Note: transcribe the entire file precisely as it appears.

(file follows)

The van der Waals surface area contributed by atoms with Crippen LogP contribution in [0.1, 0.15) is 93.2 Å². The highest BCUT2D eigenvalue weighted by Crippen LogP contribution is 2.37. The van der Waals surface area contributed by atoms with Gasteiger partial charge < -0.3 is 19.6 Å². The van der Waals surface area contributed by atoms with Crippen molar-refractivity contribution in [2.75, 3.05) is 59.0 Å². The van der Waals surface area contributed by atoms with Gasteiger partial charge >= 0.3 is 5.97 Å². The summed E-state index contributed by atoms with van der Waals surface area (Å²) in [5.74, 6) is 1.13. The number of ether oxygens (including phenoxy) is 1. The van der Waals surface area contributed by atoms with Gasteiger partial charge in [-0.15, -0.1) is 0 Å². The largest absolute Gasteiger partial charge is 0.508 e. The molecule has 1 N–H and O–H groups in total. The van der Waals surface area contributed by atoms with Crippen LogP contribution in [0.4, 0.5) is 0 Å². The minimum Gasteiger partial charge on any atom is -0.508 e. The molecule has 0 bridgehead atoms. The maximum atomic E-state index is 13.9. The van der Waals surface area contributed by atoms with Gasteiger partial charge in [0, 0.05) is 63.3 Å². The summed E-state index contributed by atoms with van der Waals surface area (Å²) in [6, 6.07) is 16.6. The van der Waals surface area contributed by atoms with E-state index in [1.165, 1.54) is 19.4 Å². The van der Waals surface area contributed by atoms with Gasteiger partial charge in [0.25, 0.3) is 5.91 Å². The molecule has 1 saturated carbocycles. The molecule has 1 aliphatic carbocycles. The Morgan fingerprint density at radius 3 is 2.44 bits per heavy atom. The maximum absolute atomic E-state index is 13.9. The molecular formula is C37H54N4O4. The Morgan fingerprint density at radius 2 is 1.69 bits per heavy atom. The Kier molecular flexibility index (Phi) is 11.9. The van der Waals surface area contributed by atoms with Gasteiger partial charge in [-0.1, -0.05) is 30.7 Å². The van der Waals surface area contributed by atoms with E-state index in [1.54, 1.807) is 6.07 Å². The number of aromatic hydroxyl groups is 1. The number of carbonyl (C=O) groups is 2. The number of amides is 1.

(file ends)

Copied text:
The van der Waals surface area contributed by atoms with Crippen LogP contribution in [0.1, 0.15) is 93.2 Å². The highest BCUT2D eigenvalue weighted by Crippen LogP contribution is 2.37. The van der Waals surface area contributed by atoms with Gasteiger partial charge < -0.3 is 19.6 Å². The van der Waals surface area contributed by atoms with Crippen molar-refractivity contribution in [2.75, 3.05) is 59.0 Å². The van der Waals surface area contributed by atoms with Gasteiger partial charge >= 0.3 is 5.97 Å². The summed E-state index contributed by atoms with van der Waals surface area (Å²) in [5.74, 6) is 1.13. The number of ether oxygens (including phenoxy) is 1. The van der Waals surface area contributed by atoms with Gasteiger partial charge in [-0.15, -0.1) is 0 Å². The largest absolute Gasteiger partial charge is 0.508 e. The molecule has 1 N–H and O–H groups in total. The van der Waals surface area contributed by atoms with Crippen LogP contribution in [0.4, 0.5) is 0 Å². The minimum Gasteiger partial charge on any atom is -0.508 e. The molecule has 0 bridgehead atoms. The maximum atomic E-state index is 13.9. The van der Waals surface area contributed by atoms with Gasteiger partial charge in [0, 0.05) is 63.3 Å². The summed E-state index contributed by atoms with van der Waals surface area (Å²) in [6, 6.07) is 16.6. The van der Waals surface area contributed by atoms with E-state index in [1.165, 1.54) is 19.4 Å². The van der Waals surface area contributed by atoms with Gasteiger partial charge in [0.25, 0.3) is 5.91 Å². The molecule has 1 saturated carbocycles. The molecule has 1 aliphatic carbocycles. The Morgan fingerprint density at radius 3 is 2.44 bits per heavy atom. The maximum absolute atomic E-state index is 13.9. The molecular formula is C37H54N4O4. The Morgan fingerprint density at radius 2 is 1.69 bits per heavy atom. The Kier molecular flexibility index (Phi) is 11.9. The van der Waals surface area contributed by atoms with Gasteiger partial charge in [-0.1, -0.05) is 30.7 Å². The van der Waals surface area contributed by atoms with E-state index in [1.54, 1.807) is 6.07 Å². The number of aromatic hydroxyl groups is 1. The number of carbonyl (C=O) groups is 2. The number of amides is 1.